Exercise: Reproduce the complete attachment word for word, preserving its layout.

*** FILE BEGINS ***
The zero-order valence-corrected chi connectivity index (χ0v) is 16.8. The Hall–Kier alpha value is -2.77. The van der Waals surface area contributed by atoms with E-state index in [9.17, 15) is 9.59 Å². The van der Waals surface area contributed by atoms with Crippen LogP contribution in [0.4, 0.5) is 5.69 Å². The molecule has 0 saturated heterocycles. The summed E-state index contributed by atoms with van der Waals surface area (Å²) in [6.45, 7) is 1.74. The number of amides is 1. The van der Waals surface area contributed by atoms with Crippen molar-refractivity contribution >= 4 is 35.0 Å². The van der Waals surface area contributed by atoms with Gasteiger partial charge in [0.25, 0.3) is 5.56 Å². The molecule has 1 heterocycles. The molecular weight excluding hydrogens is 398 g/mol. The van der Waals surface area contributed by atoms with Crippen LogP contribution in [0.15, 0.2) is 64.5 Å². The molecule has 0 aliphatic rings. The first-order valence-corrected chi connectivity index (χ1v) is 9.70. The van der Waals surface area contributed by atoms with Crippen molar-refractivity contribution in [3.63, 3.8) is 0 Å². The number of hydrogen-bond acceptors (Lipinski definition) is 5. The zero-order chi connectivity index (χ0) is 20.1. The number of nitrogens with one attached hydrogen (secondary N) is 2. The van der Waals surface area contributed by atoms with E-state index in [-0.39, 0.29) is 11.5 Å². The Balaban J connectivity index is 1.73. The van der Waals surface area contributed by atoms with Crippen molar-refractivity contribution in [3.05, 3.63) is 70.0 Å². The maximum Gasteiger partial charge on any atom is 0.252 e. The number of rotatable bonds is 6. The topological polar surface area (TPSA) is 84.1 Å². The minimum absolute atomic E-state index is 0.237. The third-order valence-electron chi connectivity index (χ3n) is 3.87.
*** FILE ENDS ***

The zero-order valence-corrected chi connectivity index (χ0v) is 16.8. The Hall–Kier alpha value is -2.77. The van der Waals surface area contributed by atoms with E-state index in [9.17, 15) is 9.59 Å². The van der Waals surface area contributed by atoms with Crippen LogP contribution in [0.4, 0.5) is 5.69 Å². The molecule has 0 saturated heterocycles. The summed E-state index contributed by atoms with van der Waals surface area (Å²) in [6.45, 7) is 1.74. The number of amides is 1. The van der Waals surface area contributed by atoms with Crippen molar-refractivity contribution >= 4 is 35.0 Å². The van der Waals surface area contributed by atoms with Gasteiger partial charge in [0.25, 0.3) is 5.56 Å². The molecule has 1 heterocycles. The molecular weight excluding hydrogens is 398 g/mol. The van der Waals surface area contributed by atoms with Crippen LogP contribution in [0.15, 0.2) is 64.5 Å². The molecule has 0 aliphatic rings. The first-order valence-corrected chi connectivity index (χ1v) is 9.70. The van der Waals surface area contributed by atoms with Crippen molar-refractivity contribution in [3.63, 3.8) is 0 Å². The number of hydrogen-bond acceptors (Lipinski definition) is 5. The zero-order chi connectivity index (χ0) is 20.1. The number of nitrogens with one attached hydrogen (secondary N) is 2. The van der Waals surface area contributed by atoms with E-state index in [-0.39, 0.29) is 11.5 Å². The Balaban J connectivity index is 1.73. The van der Waals surface area contributed by atoms with Crippen molar-refractivity contribution in [3.05, 3.63) is 70.0 Å². The maximum Gasteiger partial charge on any atom is 0.252 e. The number of rotatable bonds is 6. The topological polar surface area (TPSA) is 84.1 Å². The minimum absolute atomic E-state index is 0.237. The third-order valence-electron chi connectivity index (χ3n) is 3.87.